Terry Gilliam’s Brazil offers a glimpse into a future in which bureaucracy rules, individual expression and thought are feared, and class is the only thing that matters. The themes are common to many a dystopian tale, but the execution is unique. Brazil is often humorous, at times confusing, and is somewhat unsettling in its depiction of a shattered futuristic society. The film is not an easy one to like, but it is always interesting. It might be said that Gilliam did not have high hopes for the future at the time he wrote it. The idea that success breeds the loss of individuality is laced throughout this film, making it an uncomfortable reflection of everyday life.
Sam Lowry (Jonathan Pryce), a government worker, spends his days performing meaningless clerical tasks and his nights dreaming he is a winged superhero saving a damsel in distress. The government is highly inefficient, processing form after form without ever accomplishing anything. The inefficiency is cleverly represented visually by equally meaningless ducts that litter every structure in the city. The ducts intersect through homes, offices, and even fine restaurants, but they don’t appear to have a beginning or an end. Whatever they are transporting just travels in endless circles, never really getting anywhere.
Sam longs for a different life but has no ambition to change anything. Even his plastic surgery-addicted socialite mother (Katherine Helmond) arranging a promotion for him does not spur him to leave his dead-end job. His ineffective boss (Ian Holm) professes to not be able to live without him, but that’s only because he makes Lowry do all of his work. One day Sam attempts to correct a clerical error by circumventing the red-tape and going straight to the source. In this case the source is the widow of a man falsely arrested for terrorism. A “bug” in the system caused one letter in the last name to be mistyped leading to the incarceration of the innocent Mr. Buttle instead of the terrorist Mr. Tuttle.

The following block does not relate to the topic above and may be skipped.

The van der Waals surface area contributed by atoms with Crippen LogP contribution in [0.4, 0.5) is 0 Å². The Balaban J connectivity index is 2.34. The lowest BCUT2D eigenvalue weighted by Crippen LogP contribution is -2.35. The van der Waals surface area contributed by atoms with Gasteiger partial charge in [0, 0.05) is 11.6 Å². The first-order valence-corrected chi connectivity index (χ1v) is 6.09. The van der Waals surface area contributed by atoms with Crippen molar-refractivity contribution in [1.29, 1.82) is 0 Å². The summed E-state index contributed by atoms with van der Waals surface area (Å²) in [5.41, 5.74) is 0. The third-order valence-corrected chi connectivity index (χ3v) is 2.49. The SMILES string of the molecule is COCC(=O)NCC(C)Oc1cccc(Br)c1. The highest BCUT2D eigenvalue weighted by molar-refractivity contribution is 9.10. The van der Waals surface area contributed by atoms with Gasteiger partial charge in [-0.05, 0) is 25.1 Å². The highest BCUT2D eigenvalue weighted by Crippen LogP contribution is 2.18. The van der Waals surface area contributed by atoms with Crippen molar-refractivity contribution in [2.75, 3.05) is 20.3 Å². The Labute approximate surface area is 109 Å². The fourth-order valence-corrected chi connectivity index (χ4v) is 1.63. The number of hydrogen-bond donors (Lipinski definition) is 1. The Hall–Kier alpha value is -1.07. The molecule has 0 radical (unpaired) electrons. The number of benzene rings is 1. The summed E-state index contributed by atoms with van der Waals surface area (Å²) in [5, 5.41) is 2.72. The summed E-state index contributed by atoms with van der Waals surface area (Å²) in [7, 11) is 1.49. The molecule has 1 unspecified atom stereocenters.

Sam gets caught up in the resistance movement when he spots a pretty neighbor upstairs of the Buttles. The attractive lady looks just like his dream girl and Sam will stop at nothing to find her again. Finally Sam has something to motivate change in his life, but the kind of change Sam seeks is not tolerated by anyone in his life. His mother wants him to do what she wants, and his boss wants him right where he is. His friend Jack (Michael Palin) is so roped into the system, he continues to call his wife by the wrong name after his boss mistakenly confuses it. But Sam can’t resist the chance to be a real superhero by rescuing the girl from the clutches of a fascist society.
Brazil is full of strange imagery and odd characters. Robert De Niro turns up in a comedic performance as the real Mr. Tuttle, a rogue heating and air-conditioning repairman. Though the setting is in the future, everything has an old fashioned look. The men wear suits and hats reminiscent of the 1940s. The computers are old manual typewriters with reflective screens and a multitude of tubes and wires attached to them that make them appear electronic. Even the little one-person car Sam drives has a look suggesting what old ‘50s sci-fi films thought the future might look like.